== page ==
Q: What is something that people may not know about Stacked?
I think sometimes people still get the impression with the name “Stacked” that we just do burgers, but it’s only a small part of our menu. We have an entire back page of our menu that’s dinner. People tell us that we have the best steaks they’ve ever had. We do freshly smoked salmon every single day. We have these crazy, big, beautiful, porterhouse pork chops, and I sell more pork chops now than I do steaks, oddly enough. Getting people to realize that we’re not just a place to stop for burgers.
Q: What advice would you give someone who wants to open a restaurant?
Really think about what you’re getting into. Be passionate and excited about it, but really think about it because it’s not an easy business. You’re not going to get rich in a year. You may not get rich in ten years. It’s got to be something you really want to do just for the sake of doing it. Of course you should hope and plan to make money along the way but it’s not like finding an oil well buried in your backyard.
Q: How do you define your success?
I think success comes in stages. Success in the beginning was, ‘Let’s make it through the first year.’ Beyond that it’s really making sure that we’ve found where we belong in Billings. We’ve found that niche of people that we can serve and take care of and we’ve found regulars. We want to keep growing that.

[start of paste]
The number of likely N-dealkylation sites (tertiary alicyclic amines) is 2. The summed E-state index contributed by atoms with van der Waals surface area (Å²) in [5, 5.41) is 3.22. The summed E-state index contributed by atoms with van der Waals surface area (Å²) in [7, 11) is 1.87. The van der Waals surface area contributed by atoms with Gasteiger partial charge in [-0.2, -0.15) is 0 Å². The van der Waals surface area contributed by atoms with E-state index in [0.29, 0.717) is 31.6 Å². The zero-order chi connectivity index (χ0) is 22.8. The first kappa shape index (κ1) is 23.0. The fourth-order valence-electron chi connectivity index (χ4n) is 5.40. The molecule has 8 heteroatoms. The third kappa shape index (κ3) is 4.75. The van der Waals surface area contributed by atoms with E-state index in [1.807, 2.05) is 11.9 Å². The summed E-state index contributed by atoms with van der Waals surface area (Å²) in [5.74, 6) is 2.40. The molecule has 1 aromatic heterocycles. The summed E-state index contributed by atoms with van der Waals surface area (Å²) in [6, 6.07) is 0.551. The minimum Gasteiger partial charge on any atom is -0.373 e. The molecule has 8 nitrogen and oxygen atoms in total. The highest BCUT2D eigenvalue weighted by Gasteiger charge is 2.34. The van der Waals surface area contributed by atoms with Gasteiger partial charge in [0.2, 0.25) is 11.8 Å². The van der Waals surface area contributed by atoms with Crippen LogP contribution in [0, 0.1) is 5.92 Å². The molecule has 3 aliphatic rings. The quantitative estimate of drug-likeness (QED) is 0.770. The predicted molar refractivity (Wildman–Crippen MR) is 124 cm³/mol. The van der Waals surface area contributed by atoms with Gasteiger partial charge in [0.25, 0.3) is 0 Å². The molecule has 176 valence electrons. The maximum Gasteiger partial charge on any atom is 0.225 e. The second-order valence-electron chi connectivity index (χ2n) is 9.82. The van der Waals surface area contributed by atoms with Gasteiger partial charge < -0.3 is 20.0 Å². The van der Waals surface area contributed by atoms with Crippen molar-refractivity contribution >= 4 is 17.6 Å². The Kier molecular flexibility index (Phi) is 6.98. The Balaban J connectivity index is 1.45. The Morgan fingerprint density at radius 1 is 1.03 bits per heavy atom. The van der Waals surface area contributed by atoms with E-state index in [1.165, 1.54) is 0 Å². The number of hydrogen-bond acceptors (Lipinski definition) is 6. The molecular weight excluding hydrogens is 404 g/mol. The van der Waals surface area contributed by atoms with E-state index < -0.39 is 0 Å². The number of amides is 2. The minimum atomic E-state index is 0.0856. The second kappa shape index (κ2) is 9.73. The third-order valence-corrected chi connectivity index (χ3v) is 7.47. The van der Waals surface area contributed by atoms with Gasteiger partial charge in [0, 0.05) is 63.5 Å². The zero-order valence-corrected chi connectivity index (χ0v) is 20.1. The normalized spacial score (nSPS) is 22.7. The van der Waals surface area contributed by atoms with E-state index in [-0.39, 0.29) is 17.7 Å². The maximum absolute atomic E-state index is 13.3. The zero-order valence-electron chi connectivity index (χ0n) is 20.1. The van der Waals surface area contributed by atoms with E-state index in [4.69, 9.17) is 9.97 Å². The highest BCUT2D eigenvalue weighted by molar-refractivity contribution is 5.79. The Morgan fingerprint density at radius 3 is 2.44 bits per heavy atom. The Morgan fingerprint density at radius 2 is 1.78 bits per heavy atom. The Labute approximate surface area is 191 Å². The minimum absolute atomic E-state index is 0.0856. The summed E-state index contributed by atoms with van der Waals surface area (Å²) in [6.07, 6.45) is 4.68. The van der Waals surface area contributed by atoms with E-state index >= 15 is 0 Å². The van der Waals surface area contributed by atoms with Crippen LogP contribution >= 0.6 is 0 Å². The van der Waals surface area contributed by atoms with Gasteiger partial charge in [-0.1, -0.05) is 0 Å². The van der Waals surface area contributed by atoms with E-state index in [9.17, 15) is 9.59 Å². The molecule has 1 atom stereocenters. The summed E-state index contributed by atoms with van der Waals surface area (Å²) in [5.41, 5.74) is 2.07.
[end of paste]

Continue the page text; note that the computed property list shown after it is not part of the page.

We don’t spend a lot of money on marketing. We spend a lot of time doing food things that can help out – Zoofari and Taste of Billings and Men Cooking for a Cure. Those are the things that I like to do. It contributes to the community and gets food in the hands of people, but my preferred method of marketing is one table at a time. We bring you in for a great experience and let you go off and either tell somebody or bring someone in. That way it’s sustainable growth, sustainable marketing, and you’re always attracting people that are your customers and not people that are looking for a super value menu or people who are looking for a super fine dining place. Not that we’re not fine dining and we don’t do that type of food, but there’s a balance. I like to think of us as that anytime kind of place – after work, Valentine’s Day, things like that.
Q: What is your favorite thing about Billings?
Besides the people, Billings has a very “small town” feel. We talk to each other. I think we act like a small town, but it’s big enough that you can find almost anything you want here, within reason. But yet, it’s small enough that you can get out and get away anytime you want. On Sundays throughout the summer, we floated the Yellowstone River every weekend, all summer long and got back home in time to prepare Sunday dinner. That’s what I love about Billings.